When Jordan Pickford turned out for England in the 2018 World Cup quarter-final against Sweden, there was no way he could know that a couple of seasons later the opposition counterpart, Robin Olsen, would join him at Everton on loan.
Toffees boss Carlo Ancelotti is blessed to have two regular international goalies at Goodison Park. All keepers are judged on the saves they pull off and clean sheets they keep, and criticised for the mistakes they make like Pickford against Leicester City.
“The view of Jordan was not so good because there were a lot of legs there so he had difficulties to catch that ball, and unfortunately they scored…”— FourFourTwo (@FourFourTwo) January 28, 2021
Carlo Ancelotti refused to blame Jordan Pickford after his mistake handed Leicester a point
➡️ https://t.co/20VQTfA9zd pic.twitter.com/c7g5Gb2NUh
His early performances at Everton earned Pickford three Player of the Season awards. Since then, however, his level has dipped and the Toffees’ defending has become stickier. From a 37 percent clean sheet rate in the Premier League during his second season at Goodison after switching from Sunderland, Pickford dropped down to fewer than a quarter shutouts for the last campaign. He has just three in his first 17 league starts this term.
Everton do have to defend as a team, but Pickford has just two clean sheets in his 18 appearances since the opening weekend of the campaign to the end of January across all competitions. While an initial £25,000,000 rising to £30,000,000 is hardly the highest price tag paid for a goalie, critics wonder when Toffees chief Farhad Moshiri will get a return on his investment.
Since joining the club, Pickford and Everton have finished a Premier League season no higher than eighth. Ironically enough, that is the spot they occupy in the table at the halfway stage of the campaign. It does represent progress on last term’s twelfth place, though.
With so much football on today, thanks to the growing popularity of live streaming and adjusted schedules, results and individual performances receive detailed analysis. When predicted results don’t come off, there is an inquest and keepers often get a hard time.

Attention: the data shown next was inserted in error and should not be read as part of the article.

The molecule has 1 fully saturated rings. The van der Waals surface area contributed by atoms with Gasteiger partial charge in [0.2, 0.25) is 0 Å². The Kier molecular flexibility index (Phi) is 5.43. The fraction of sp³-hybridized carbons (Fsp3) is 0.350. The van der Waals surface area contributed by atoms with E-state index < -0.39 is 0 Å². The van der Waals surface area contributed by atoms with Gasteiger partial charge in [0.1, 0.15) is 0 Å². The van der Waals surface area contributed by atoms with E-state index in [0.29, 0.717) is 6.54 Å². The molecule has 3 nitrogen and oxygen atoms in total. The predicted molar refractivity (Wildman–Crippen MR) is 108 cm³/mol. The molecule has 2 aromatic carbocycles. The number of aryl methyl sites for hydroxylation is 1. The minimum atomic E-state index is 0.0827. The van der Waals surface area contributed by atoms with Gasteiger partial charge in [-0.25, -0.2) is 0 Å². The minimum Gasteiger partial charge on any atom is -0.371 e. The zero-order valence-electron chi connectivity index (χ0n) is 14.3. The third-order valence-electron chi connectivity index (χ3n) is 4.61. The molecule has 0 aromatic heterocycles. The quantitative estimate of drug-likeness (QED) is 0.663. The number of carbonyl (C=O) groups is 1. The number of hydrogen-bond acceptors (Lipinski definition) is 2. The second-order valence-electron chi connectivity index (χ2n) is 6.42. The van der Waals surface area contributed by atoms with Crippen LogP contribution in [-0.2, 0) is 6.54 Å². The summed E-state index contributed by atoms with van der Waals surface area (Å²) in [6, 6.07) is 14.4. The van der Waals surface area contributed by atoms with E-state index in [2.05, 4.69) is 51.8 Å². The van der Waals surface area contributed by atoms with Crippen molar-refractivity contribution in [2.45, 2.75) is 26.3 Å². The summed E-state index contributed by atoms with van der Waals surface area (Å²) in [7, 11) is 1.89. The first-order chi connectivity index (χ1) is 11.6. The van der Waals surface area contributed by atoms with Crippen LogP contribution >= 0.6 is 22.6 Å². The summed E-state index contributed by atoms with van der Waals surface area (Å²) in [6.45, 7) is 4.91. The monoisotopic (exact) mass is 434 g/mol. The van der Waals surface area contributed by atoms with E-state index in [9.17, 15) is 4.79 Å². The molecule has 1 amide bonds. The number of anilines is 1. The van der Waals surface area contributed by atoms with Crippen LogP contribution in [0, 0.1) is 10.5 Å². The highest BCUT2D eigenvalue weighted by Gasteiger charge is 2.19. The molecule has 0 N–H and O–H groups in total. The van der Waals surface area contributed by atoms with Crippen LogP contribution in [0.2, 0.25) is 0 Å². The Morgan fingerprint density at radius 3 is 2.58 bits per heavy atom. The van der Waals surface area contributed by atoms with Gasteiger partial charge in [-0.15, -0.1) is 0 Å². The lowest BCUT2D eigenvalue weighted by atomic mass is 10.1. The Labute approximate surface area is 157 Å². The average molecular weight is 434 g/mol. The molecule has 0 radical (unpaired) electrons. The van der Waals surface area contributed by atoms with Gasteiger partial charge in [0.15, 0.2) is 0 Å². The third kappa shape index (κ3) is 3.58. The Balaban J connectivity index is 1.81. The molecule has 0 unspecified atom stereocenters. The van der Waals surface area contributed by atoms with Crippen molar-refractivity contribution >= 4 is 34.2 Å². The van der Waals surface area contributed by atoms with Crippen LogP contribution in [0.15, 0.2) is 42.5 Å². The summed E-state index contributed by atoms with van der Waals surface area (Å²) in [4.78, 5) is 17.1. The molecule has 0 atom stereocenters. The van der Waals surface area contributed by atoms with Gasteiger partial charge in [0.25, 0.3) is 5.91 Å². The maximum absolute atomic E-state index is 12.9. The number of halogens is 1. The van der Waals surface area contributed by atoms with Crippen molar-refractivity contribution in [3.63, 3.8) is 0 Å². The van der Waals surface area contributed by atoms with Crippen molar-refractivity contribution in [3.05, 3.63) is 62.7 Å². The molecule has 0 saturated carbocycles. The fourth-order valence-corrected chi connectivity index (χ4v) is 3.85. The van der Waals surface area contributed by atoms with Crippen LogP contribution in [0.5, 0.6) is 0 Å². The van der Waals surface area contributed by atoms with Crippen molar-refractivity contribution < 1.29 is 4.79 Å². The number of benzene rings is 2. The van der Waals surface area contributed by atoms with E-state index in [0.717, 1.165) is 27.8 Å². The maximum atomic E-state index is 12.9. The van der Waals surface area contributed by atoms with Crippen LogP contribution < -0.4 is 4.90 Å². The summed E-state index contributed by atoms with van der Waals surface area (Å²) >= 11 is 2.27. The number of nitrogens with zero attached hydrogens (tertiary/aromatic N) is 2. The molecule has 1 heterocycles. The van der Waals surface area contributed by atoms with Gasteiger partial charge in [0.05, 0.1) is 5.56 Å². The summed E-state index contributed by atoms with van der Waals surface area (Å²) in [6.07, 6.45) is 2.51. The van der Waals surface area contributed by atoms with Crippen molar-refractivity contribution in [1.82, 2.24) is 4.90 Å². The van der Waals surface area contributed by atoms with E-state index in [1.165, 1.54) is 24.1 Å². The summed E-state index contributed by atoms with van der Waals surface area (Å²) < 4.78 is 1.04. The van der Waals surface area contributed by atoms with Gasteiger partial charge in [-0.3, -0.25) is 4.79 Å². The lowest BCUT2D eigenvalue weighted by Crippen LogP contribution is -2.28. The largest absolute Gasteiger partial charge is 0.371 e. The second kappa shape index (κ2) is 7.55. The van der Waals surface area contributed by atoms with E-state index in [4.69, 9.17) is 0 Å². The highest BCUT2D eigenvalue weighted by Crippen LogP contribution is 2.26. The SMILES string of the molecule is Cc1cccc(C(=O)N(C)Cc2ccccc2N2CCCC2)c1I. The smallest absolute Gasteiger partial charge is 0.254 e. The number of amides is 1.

The stats are not just an indictment of Pickford, however, but the Toffees defence as a whole. Many of those playing in front of Pickford – centre-backs Yerry Mina and Michael Keane, for instance – cost similar fees.
Cash has already been splashed on trying to improve Everton defensively. It has yet to bear fruit on a consistent basis, but there are mitigating circumstances in that Toffees club captain and Republic of Ireland right-back Seamus Coleman has not always been fit.
Olsen has not had the same opportunities to show Ancelotti that he can make a difference, but notably kept clean sheets on two of his last four Everton appearances. His loan spell from Roma would surely have been about ensuring he keeps his place not just in the Sweden squad but in their starting XI.
After the opening weekend win over Spurs, Pickford’s other shutouts to date came against shot-shy Chelsea at home and then against Sheffield United. The latter have struggled all season and been bottom of the Premier League for much of the campaign.
As a recent Goodison defeat against out of form Newcastle United showed, Pickford is still performing well. Only a fingertips save with the score goalless prevented Callum Wilson from taking home the match ball.
The Toffees must defend better as a unit, having conceded from a set-piece and later getting caught on the counter-attack. Pickford is not necessarily part of the problem, but Olsen can certainly exert pressure on his place protecting the posts.
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